It’s getting to be that time again: when you’ve been rushing around, busy with your little everyday busies, and you suddenly realize that it’s nearly November and it’s gotten abruptly colder and Halloween is nearly on us and the rumbling wheels of Thanksgiving are right behind that and beyond that looms the madness of the holidays…
For the past week, I’ve been busy shooting an industrial. For those not versed in ActorSpeak, that means a film used for instructional purposes, frequently sponsored or funded by a corporate or government entity – in other words, not for consumption by the general public. In my case, the industrial involves ethics in research, and I’m playing a character who has a lot of long speeches containing much industry jargon and client buzzwords (which explains why this paragraph is so wordy).
In any case, filming this industrial has meant some very early mornings and some long drives to location shoots, sometimes before the sun has risen. It’s interesting work, but it’s a completely different discipline from the stage work I usually do – virtually no rehearsal, filming scenes out of order, filming scenes over and over again, from different angles – as well as trying to memorize all the aforementioned jargon-y speeches alone, in what amounts to an artistic vacuum. All this is a long way of saying that when the “Freeze Warning” from WeatherBug popped up on my cell phone today, it took me by surprise.
I’d already begun to get a bit panicky the day before, when I finally got around to buying my Halloween pumpkins and realized I was probably going to have to carve them ahead of time due to my schedule. I hate carving my Jack O’ Lanterns ahead of time because my neighborhood is rife with squirrels and chipmunks. What begins as a beguiling array of perfectly carved Jacks rapidly turns into a rodent smorgasbord – and what the squirrels and chippies don’t get, the ants will, and then there’s the potential for frost and mold and by the time the trick-or-treaters arrive your Jacks are gnawed beyond recognition, or gross with bugs, or turning rotten. I figured if I HAd to carve in advance, there had to be ways to thwart my Jacks’ early demise. I did a little online research and found some articles claiming that a couple of common household items can help extend the life of your Jacks. I thought I’d give the methods a whirl, and bought a small, extra pumpkin to experiment with.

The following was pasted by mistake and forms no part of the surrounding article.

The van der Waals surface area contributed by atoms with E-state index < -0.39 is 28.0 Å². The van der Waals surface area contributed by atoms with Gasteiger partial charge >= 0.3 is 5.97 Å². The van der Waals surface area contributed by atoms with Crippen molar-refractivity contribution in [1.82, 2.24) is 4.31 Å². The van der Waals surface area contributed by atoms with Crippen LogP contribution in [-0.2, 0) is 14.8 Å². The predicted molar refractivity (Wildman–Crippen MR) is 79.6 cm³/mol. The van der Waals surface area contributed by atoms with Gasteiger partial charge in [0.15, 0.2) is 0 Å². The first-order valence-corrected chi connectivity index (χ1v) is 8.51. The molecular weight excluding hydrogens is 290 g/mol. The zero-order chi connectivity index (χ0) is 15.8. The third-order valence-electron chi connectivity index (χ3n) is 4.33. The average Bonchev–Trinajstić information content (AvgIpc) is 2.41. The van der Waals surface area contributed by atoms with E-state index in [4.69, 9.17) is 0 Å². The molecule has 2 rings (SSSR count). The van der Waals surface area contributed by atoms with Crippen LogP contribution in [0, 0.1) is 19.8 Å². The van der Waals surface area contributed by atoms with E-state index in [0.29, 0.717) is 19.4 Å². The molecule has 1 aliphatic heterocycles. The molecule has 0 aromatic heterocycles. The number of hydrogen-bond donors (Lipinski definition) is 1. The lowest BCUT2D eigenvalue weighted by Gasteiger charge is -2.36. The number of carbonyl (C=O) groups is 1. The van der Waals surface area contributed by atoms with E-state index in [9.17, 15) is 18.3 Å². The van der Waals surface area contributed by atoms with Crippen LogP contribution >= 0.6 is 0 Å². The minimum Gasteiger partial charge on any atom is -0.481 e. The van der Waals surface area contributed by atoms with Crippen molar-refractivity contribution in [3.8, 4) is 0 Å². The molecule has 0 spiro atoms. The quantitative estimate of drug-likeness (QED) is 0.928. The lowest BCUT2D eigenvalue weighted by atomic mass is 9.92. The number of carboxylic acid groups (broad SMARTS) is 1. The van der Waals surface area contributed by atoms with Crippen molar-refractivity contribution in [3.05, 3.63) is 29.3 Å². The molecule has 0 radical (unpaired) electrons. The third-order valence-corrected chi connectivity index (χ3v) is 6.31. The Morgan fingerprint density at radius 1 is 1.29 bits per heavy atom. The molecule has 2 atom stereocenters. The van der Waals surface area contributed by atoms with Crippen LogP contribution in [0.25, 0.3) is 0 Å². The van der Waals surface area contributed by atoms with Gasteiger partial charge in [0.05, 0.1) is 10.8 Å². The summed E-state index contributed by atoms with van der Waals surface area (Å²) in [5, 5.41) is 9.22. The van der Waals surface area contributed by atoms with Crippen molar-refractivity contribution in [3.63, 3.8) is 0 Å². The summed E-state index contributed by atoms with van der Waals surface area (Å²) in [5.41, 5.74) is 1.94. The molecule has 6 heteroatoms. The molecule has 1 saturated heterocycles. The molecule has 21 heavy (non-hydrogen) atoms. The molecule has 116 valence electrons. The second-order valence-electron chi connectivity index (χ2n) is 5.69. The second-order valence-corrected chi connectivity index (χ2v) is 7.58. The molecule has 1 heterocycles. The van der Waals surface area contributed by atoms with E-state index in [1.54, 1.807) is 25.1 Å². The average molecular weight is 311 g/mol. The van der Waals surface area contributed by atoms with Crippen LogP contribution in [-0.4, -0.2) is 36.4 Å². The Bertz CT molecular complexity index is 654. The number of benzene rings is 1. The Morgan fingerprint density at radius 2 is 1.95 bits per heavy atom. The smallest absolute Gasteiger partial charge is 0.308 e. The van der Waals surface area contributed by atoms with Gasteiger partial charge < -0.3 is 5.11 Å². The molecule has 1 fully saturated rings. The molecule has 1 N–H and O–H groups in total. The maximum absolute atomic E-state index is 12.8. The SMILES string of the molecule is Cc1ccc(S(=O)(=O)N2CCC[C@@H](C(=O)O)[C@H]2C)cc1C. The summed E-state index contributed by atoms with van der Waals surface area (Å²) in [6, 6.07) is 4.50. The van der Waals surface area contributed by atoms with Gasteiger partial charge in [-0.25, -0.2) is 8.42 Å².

Ingredient #1: bleach. Carve your pumpkin, then fill a bucket with enough water to submerge the pumpkin and add some bleach (two teaspoons for every gallon of water seems to be the formula). Let the Jack soak for eight hours, or overnight, then pat dry. In theory, the bleach will both preserve the pumpkin and discourage mold. I gutted my pumpkin and gave it a quick, simple carving, then plunged it into the bleach bath and left it, not just overnight, but well into the following day, as I was called to a shoot location in Baltimore and that ate up the morning and the better part of the afternoon.
When I took the little Jack out of his bleach bath, I noticed something odd and kind of wonderful right away. The cut surfaces and interior flesh of the Jack had gone from a rich yellow-orange to dead white. It made a bright contrast to the orange rind. Once Jack was dry, I moved on to Step 2: petroleum jelly. Smear a thin film of petroleum jelly on the cut surfaces of your Jack as well as the rind. The theory here is that the petroleum jelly will discourage nibbling creatures, as they don’t like the taste. I would think the bleach alone would do the trick (the Jack does have a distinct public-swimming-pool scent), but regardless, the jelly does make Jack look as if he’s been buffed to a high gloss. That, and his startlingly white flesh, gives him a rather debonair air. I put him out for a brief while late this afternoon, and when I brought him in this evening (as I doubted either bleach or jelly will prevent him from freezing), he was, as yet, untouched. I’ll report back on his condition as Halloween approaches.
My mind then went to my baby trees, planted back in the early summer. I figure the cherry trees will do okay – they’re pretty hardy – but I was worried about my little fig, which has weathered both Japanese beetles and marauding deer with aplomb. A little more internet research led me to set one of my large rectangular tomato cages around the tree (which is about thigh-high), then wrap the cage in burlap, then cover tree, cage and burlap with plastic trash bags. I pinned everything down with clothes pins, so it’ll be easy to cover and uncover as the weather does its usual seasonal flip-flop from warm to cold and back again. Once the leaves have fallen from the trees I’ll take off the plastic, fill the empty spaces between burlap and fig tree with dead leaves, and then wrap everything back up in the plastic and seal it in for the balance of the winter. We’ll see what’s happened to the fig once spring rolls around again.